January's revelation that the new Technics SL-12000G and GAE models (coming later this year) would have a price tag of $4,000 was met with serious alarm from DJs around the world. Now new information has been released in an interview with Technics CTO Tetsuya Itani - keep reading to find out what made the price so dramatically high - and learn about how that might change with a future product in the roadmap.
We've seen a few different rumblings around the web about a seriously overboard pricetag on the just-announced new Technics turntables that have made a splash at CES 2016. It has mostly been hearsay, but now we have pretty close-to-official confirmation that to buy either of the SL-1200 models, you'll need to spend four grand.
Panasonic has made an announcement at this year's Consumer Electronics Show in Las Vegas that will rock the DJ world: the company is going to start producing new Technics SL-1200 turntables in 2016. Keep reading for the details on the relaunch of the industry-standard turntable, including images of the two new models, SL-1200G and SL-1200GAE.
Want to indicate the moment that a beat kicks in or even modify a song to skip straight past the intro? This is easy in the digital DJ world - but what about when you're mixing on turntables? Today Ean shows a classic DJ technique - using stickers to mark and modify your vinyl records. Watch how it works in this throwback tutorial:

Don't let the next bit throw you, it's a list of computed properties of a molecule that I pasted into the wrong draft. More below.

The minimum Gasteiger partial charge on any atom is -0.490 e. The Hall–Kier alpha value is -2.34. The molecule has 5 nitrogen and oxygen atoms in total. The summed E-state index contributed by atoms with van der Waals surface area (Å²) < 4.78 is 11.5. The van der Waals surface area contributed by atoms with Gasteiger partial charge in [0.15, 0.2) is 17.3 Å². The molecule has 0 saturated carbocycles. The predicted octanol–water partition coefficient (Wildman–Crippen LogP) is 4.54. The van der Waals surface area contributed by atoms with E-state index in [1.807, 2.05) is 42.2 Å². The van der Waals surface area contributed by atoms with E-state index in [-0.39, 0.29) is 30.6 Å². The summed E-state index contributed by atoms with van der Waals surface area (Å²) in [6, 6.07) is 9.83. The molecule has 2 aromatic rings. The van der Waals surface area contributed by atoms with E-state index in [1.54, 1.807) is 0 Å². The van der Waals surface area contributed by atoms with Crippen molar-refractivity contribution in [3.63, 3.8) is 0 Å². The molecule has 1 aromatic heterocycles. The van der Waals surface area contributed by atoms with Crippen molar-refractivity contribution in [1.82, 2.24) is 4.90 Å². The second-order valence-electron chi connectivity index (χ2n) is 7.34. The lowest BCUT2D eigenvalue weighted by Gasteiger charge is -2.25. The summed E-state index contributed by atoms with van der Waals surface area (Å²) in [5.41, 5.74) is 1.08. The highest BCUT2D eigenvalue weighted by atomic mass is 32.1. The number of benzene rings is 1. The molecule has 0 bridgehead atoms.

Did turntables ever really go away? We've seen a continued rise of back-to-basics DJ gear, with companies and DJs alike reconsidering the trusty turntable as their weapon of choice. For this week's Throwback Thursday DJ tip, Ean shares an old method of cleaning the contact points on DJ cartridges and tone arms - watch the full thing inside!
One of the oldest tricks in the DJ world is to use any and all of the controls on a DJ mixer to gate or transform one of the playing decks. There's plenty of ways to do it - so in today's Throwback Thursday DJ technique, Ean explains how and why you might want to swipe the input selector in time with the beat. Watch inside:
It was 1998 in a club called the Unit in Sheffield, UK, when I first witnessed live scratching. Like many I was transfixed. I didn’t have a clue who the DJ was, but I remember how utterly amazing the noise sounded and how the fingers would move so fast they appeared to dance around the fader often in a ‘pinching’ motion. It was bemusing, fantastic, and mysterious all rolled into one. Before the time of YouTube it took many years to understand why the hands and fingers moved the way they did. Partly by trial and error and partly by scanning a VHS tape of the 1998 DMC world championships and a Vestax Prime Cuts tutorial, I worked out that the key to it all was the ‘orbit’ scratch.
Watch this infamous turntable cartridge get dropped at 500 FPS!